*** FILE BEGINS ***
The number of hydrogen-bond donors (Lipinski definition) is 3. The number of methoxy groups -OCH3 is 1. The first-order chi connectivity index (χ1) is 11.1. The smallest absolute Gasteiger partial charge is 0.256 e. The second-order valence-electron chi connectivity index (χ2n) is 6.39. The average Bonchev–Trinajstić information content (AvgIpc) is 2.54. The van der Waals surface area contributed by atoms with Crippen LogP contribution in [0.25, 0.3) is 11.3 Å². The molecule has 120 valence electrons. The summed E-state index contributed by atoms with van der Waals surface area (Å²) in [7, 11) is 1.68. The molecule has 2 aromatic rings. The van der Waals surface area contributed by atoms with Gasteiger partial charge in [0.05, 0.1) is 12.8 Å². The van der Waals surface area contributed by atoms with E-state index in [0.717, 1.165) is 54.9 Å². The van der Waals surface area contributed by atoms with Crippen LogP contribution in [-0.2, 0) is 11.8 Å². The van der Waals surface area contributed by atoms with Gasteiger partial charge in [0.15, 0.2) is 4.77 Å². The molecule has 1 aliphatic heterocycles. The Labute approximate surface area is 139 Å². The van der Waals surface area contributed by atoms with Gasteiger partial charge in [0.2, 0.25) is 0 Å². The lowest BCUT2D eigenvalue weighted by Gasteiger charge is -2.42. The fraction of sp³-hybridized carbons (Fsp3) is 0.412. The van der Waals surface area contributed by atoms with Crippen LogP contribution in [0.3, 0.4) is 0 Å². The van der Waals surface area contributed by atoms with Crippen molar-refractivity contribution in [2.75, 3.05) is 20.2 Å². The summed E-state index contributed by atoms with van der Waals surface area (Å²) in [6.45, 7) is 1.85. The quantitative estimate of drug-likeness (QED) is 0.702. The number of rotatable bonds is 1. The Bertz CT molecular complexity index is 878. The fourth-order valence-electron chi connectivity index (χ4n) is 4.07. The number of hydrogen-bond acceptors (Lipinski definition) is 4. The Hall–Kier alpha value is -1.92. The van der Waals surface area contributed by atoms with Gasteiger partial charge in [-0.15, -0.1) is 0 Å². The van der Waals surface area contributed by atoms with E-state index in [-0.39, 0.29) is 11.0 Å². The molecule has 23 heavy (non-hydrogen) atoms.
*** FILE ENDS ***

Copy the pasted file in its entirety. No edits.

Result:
The number of hydrogen-bond donors (Lipinski definition) is 3. The number of methoxy groups -OCH3 is 1. The first-order chi connectivity index (χ1) is 11.1. The smallest absolute Gasteiger partial charge is 0.256 e. The second-order valence-electron chi connectivity index (χ2n) is 6.39. The average Bonchev–Trinajstić information content (AvgIpc) is 2.54. The van der Waals surface area contributed by atoms with Crippen LogP contribution in [0.25, 0.3) is 11.3 Å². The molecule has 120 valence electrons. The summed E-state index contributed by atoms with van der Waals surface area (Å²) in [7, 11) is 1.68. The molecule has 2 aromatic rings. The van der Waals surface area contributed by atoms with Gasteiger partial charge in [0.05, 0.1) is 12.8 Å². The van der Waals surface area contributed by atoms with E-state index in [0.717, 1.165) is 54.9 Å². The van der Waals surface area contributed by atoms with Crippen LogP contribution in [-0.2, 0) is 11.8 Å². The van der Waals surface area contributed by atoms with Gasteiger partial charge in [0.15, 0.2) is 4.77 Å². The molecule has 1 aliphatic heterocycles. The Labute approximate surface area is 139 Å². The van der Waals surface area contributed by atoms with Gasteiger partial charge in [0.2, 0.25) is 0 Å². The lowest BCUT2D eigenvalue weighted by Gasteiger charge is -2.42. The fraction of sp³-hybridized carbons (Fsp3) is 0.412. The van der Waals surface area contributed by atoms with Crippen LogP contribution in [0.3, 0.4) is 0 Å². The van der Waals surface area contributed by atoms with Crippen molar-refractivity contribution in [2.75, 3.05) is 20.2 Å². The summed E-state index contributed by atoms with van der Waals surface area (Å²) in [6.45, 7) is 1.85. The quantitative estimate of drug-likeness (QED) is 0.702. The number of rotatable bonds is 1. The Bertz CT molecular complexity index is 878. The fourth-order valence-electron chi connectivity index (χ4n) is 4.07. The number of hydrogen-bond acceptors (Lipinski definition) is 4. The Hall–Kier alpha value is -1.92. The van der Waals surface area contributed by atoms with Gasteiger partial charge in [-0.15, -0.1) is 0 Å². The van der Waals surface area contributed by atoms with E-state index in [-0.39, 0.29) is 11.0 Å². The molecule has 23 heavy (non-hydrogen) atoms.